So what he is saying is that Michele Bachmann wants conservatives to arm themselves and eliminate their opponents violently. This was in the New York Times.
So, let’s take a look at what Michele Bachmann actually said.
Really now in Washington, I’m a foreign correspondent behind enemy lines. And I try to let everyone back here in Minnesota know exactly the nefarious activities that are taking place in Washington.
But you can get all the latest information on this event. This is a must-go-to event with [the Competitive Enterprise Institute’s] Chris Horner. People will learn. It will be fascinating.
We met with Chris Horner last week, 20 members of Congress. It takes a lot to wow members of Congress after a while. This wows them.
And I am going to have materials for people when they leave. I want people in Minnesota armed and dangerous on this issue of the energy tax: because we need to fight back.
Thomas Jefferson told us, “Having a revolution every now and then is a good thing.” And we the people are going to have to fight back hard if we’re not going to lose our country.
And I think this has the potential of changing the dynamic of changing freedom forever in the United States. And that’s why I want everyone to come out and hear [Chris Horner]. So go to Bachmann.house.gov and you can get all [of] the information.
See, in context, it’s quite clear that by armed, she means armed with material from Chris Horner on energy taxes (e.g. – the cap and trade bill) and by dangerous she means winning arguments using “all the information”.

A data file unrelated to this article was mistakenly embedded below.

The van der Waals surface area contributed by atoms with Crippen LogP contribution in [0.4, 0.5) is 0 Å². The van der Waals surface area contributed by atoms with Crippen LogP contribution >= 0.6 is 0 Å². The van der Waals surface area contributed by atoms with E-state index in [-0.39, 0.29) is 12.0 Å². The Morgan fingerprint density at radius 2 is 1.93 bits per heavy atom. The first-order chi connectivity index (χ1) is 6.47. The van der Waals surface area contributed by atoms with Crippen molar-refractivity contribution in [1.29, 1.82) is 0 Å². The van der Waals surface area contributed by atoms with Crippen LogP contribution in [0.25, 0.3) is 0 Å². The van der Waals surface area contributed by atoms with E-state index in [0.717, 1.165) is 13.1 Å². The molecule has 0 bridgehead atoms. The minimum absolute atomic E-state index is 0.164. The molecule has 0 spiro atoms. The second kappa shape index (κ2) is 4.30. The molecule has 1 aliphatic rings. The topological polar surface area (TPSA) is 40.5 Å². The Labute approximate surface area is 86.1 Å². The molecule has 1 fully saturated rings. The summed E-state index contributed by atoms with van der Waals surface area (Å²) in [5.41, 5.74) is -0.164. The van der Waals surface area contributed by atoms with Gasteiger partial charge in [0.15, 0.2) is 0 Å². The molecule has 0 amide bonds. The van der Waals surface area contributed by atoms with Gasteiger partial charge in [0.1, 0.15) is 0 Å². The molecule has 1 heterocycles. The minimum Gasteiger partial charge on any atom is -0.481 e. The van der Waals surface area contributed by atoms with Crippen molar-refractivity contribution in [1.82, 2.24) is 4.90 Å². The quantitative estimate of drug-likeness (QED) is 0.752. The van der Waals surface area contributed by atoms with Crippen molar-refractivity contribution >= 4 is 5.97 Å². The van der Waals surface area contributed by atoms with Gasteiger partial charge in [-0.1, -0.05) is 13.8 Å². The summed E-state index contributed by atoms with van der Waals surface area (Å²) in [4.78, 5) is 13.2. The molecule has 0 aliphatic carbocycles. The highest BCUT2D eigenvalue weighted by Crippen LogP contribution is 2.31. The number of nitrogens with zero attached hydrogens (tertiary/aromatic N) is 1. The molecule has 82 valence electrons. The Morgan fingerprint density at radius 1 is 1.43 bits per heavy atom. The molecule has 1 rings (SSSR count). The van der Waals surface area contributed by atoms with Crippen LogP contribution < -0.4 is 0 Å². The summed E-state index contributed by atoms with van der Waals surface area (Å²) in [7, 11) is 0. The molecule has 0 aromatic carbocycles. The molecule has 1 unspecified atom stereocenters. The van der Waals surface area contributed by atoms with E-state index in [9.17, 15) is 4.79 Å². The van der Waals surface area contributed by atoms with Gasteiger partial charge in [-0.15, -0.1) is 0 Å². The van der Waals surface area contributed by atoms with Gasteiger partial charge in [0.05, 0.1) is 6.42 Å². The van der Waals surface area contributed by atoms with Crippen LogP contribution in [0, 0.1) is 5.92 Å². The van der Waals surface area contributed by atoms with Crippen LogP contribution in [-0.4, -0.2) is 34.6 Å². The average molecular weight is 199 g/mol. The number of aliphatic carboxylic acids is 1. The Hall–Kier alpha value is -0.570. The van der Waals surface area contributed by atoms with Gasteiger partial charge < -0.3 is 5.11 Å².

If you do a search for “armed and dangerous” and “michele bachmann”, you will find that everybody and their mother on the left is taking the quote out of context in order to smear Michele Bachmann. And I hope that will be a lesson to you about dealing with the claims of people on the left. They hear these things on talk radio or MSNBC and they take them uncritically.
Here is a rule of thumb: any time a liberal quotes a fragment of a sentence, or, as in this case, a three-word phrase, a red flag should go up. When liberals quote sentence fragments, they are usually misleading when they aren’t out-and-out fabricated.
My guess is that Krugman has no idea when Michele referred to being “armed and dangerous,” or why, or what the rest of the sentence was. Krugman’s biggest problem isn’t that he is stupid. His biggest problem is that he is lazy. He is incapable of doing even the most rudimentary research, which is why his columns rarely contain many facts, and when they do, his “facts” are often wrong.
As it happens, I–unlike Krugman–know all about Michele’s “armed and dangerous” quote, because she said it in an interview with Brian Ward and me, on our radio show. It was on March 21, 2009. The subject was the Obama administration’s cap and trade proposal. Michele organized a couple of informational meetings in her district with an expert on global warming and cap and trade, and she came on our show to promote those meetings. She wanted her constituents to be armed with information on cap and trade so that they would understand how unnecessary, and how damaging to our economy, the Obama administration’s proposal was. That would make them dangerous to the administration’s left-wing plans.
The interview illustrates quite well the difference between Michele Bachmann and Paul Krugman. Krugman is a vicious hater. He rarely argues any issue on the merits, but prefers to smear those who disagree with him. Bachmann is infinitely better informed than Krugman. All she wants to do is debate her opponents on the facts. Unlike Krugman, she doesn’t hate anyone; her irrepressible good humor is considered a marvel by everyone who knows her.